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Q. Who is Mr. Smarty Plants?

A: There are those who suspect Wildflower Center volunteers are the culpable and capable culprits. Yet, others think staff members play some, albeit small, role. You can torture us with your plant questions, but we will never reveal the Green Guru's secret identity.

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Thursday - February 26, 2015

From: Comanche, TX
Region: Southwest
Topic: Plant Identification
Title: Identification of thorny bush
Answered by: Nan Hampton


We found a small thorny like bush in our hay field near the fence line yesterday. It has thorns and each thorn has new nodes along the thorn. it is a frosted like white at this time. It is early february. looks like the frosty color on an ice plant. The plant is bush like. it has been growing new sprouts all around the base of it. It has no leaves or berries at this time. It is not a Mesquite.I am familiar with them. Never seen anything like this


Here are some possibilities for the thorny bush that you have growing in your field in Comanche County:

Gleditsia triacanthos (Honey locust) is shown to occur in Comanche County by the distribution map on the USDA Plants Database.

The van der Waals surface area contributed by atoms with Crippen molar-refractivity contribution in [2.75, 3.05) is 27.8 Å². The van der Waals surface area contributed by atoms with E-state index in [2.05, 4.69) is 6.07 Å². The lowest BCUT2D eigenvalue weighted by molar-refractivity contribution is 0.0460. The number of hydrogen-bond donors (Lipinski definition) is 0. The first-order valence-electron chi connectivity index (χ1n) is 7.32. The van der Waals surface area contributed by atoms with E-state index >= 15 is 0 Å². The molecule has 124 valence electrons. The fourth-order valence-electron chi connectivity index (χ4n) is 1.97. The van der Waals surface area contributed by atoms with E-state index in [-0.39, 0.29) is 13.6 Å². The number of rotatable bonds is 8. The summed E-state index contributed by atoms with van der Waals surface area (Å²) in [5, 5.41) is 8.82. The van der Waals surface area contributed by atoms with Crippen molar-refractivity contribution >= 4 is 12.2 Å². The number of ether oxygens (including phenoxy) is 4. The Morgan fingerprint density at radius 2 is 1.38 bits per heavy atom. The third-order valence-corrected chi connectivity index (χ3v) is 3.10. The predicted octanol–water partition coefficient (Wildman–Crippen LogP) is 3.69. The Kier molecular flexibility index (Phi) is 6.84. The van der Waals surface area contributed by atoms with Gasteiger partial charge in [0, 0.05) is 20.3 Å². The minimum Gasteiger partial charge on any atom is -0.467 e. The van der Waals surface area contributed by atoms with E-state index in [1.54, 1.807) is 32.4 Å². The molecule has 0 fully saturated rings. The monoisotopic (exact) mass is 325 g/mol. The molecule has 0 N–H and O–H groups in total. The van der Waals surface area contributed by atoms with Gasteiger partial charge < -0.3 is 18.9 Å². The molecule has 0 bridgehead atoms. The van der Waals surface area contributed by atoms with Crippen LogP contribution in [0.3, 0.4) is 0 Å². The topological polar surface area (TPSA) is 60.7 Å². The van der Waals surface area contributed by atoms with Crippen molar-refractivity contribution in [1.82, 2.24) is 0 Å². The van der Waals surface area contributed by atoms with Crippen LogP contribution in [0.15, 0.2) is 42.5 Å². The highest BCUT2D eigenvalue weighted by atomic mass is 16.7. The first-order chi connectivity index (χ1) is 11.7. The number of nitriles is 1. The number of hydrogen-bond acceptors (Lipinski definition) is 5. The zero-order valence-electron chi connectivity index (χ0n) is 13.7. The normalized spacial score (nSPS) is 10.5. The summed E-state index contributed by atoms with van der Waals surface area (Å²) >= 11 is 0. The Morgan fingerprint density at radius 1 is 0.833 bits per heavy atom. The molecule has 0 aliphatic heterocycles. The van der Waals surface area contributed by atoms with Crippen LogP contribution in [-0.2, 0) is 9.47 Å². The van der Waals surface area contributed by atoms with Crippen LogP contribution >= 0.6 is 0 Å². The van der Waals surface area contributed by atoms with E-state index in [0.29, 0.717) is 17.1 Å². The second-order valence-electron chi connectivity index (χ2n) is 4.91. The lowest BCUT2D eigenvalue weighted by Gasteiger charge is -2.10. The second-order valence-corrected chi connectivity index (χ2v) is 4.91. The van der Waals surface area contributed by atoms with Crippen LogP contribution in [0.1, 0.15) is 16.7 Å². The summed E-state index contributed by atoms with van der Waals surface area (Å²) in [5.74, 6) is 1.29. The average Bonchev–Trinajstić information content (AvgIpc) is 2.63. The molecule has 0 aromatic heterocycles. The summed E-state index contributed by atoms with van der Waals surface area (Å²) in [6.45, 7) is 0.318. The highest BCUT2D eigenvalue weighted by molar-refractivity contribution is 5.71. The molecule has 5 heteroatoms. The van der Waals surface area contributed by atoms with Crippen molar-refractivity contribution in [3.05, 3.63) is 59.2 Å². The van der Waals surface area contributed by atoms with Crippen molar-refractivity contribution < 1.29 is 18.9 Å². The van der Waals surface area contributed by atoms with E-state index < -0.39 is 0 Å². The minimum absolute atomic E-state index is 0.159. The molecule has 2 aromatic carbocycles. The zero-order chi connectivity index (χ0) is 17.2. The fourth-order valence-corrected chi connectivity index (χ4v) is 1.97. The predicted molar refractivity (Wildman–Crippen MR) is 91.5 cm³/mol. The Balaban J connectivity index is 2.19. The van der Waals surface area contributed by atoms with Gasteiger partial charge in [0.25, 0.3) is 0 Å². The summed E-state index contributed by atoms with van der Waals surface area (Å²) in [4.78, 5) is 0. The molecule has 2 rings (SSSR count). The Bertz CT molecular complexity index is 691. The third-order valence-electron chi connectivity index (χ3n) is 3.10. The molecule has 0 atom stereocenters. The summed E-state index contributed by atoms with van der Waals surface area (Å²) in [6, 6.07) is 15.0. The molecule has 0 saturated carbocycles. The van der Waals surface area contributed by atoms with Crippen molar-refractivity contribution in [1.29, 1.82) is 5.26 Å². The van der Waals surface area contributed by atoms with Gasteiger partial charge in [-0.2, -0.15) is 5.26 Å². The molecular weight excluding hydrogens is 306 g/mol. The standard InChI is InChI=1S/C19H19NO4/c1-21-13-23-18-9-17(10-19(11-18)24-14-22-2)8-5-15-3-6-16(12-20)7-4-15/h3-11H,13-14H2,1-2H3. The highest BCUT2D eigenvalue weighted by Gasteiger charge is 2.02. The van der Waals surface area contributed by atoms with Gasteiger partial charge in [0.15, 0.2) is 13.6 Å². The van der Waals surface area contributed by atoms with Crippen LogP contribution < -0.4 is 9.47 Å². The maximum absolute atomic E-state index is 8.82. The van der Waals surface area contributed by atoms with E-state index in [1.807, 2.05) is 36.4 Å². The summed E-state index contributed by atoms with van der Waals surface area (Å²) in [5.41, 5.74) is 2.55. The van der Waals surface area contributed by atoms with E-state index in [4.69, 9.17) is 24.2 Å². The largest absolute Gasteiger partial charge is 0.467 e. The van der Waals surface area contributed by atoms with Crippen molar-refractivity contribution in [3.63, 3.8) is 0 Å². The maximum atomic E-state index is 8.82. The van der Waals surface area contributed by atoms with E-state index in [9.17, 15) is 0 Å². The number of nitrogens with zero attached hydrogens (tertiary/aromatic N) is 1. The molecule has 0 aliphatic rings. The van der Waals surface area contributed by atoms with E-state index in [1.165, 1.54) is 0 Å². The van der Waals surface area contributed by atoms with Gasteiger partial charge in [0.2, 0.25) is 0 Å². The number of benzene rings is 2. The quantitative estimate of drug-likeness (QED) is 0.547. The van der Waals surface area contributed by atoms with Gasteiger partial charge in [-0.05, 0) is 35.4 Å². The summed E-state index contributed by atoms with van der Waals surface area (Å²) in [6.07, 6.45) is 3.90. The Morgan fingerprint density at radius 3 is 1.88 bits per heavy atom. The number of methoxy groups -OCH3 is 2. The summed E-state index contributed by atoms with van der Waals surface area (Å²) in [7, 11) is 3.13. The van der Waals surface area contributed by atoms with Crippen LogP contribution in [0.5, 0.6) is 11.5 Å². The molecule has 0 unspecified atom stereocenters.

Poncirus trifoliata (Hardy orange) is not native and is shown to occur as near as McLennan County according to the USDA Plants Database.

Sideroxylon lanuginosum (Gum bumelia) is shown to occur in adjacent Brown County according to the USDA Plants Database.  Here is a link to more photos of gum bumelia from Stephen F. Austin University.

Crataegus crus-galli (Cockspur hawthorn) is found in Comanche County according to the USDA Plants Database.

If none of these is the shrub you are seeing and if you have or can take a photo of it, you should visit our Plant Identification page where you will find links to several plant identification forums that will accept photos for identification.


From the Image Gallery

Honey locust
Gleditsia triacanthos

Honey locust
Gleditsia triacanthos

Alabama supple-jack
Berchemia scandens

Cockspur hawthorn
Crataegus crus-galli

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